In short, Powell is trying to fight inflation by causing a recession. Stagflation next? Then depression?

Inflations are caused by shortages. PERIOD. The only way to cure inflation is to remedy the shortages.

Today, we face many shortages ranging from oil to food, computer chips, lumber, paper, and the entire supply chain, including shipping containers, port facilities, and labor.

Some of the foods in short supply (and therefore experiencing price increases) are meat, poultry, dairy, eggs, and many vegetables. Will interest rate increases cure those shortages? Of course not. 

Will interest rate increases cure the oil, food, computer chip, lumber, paper, supply chain, shipping container, port facility, and labor shortages?

The whole Powell concept is based on ignorance.

Interest rate increases will exacerbate shortages by making production more difficult. Businesses will be less likely to borrow for upgrading machinery or hiring more and better quality labor.

As a result, production will not grow sufficiently, which means more shortages.

It will be the “leeches-to-cure-anemia” situation, where the supposed solution makes the problem even worse.

Eventually, inflation will end, but not because of Powell (who will claim credit). Inflation will end because businesses will catch up and begin to produce more, sell more, and ship more.

Meanwhile, we’ll have to suffer through sky-high interest rates, continual nonsense from Congress and Powell, ever more inflation, and excuses for cutting benefits to the not-rich. (There still will be plenty of tax benefits for the rich. Deficit worries don’t apply to them.)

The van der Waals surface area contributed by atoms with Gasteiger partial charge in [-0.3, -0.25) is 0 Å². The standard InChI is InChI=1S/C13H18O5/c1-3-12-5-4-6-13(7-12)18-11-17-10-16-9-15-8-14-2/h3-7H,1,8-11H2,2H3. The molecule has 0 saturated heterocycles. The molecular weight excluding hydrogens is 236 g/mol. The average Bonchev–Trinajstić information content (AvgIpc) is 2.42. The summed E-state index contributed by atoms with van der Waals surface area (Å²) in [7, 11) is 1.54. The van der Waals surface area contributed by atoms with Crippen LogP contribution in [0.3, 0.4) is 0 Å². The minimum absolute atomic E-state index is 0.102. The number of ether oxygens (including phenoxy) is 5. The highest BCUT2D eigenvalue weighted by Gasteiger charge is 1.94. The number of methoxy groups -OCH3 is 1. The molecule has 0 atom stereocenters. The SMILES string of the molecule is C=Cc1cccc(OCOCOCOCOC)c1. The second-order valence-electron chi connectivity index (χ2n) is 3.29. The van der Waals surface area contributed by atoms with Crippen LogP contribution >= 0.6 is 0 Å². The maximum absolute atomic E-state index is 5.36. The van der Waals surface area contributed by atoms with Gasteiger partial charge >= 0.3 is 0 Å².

Recessions (vertical gray bars) follow reductions in federal deficit growth (red) and are cured by increased federal deficit growth.

There is no relationship between federal deficit growth and inflation (blue). Peaks and valleys do not come close to matching.

The GOP is hopeless. It has become a nut factory. But, perhaps I will live to see the day when the Dems begin to admit that federal deficits are beneficial because they add growth and scarcity-fighting dollars — i.e., inflation-fighting dollars– to the economy.

Congress does the bidding of the very rich, who want the wealth Gap to grow. The pols promulgate the Big Lie that federal finances are like personal finances, where debt is a burden. But debt is not a burden on the federal government.

This gives Congress the excuse to cut deficit spending.

So, we will continue to lurch from one recession to the next, with the occasional depression thrown in for flavor.

And as for the public ever understanding, don’t make me laugh. Seventy million people saw what Trump did for 4 years, then voted for him. That tells you all you need to know about the public’s intelligence.

Come to think of it, the insanity of providing the same truths time and again and expecting a different result applies to me, too. I’ve been ready to quit for several years, but then I think of the world my grandchildren will endure, and hope springs eternal.

Rodger Malcolm Mitchell
Monetary Sovereignty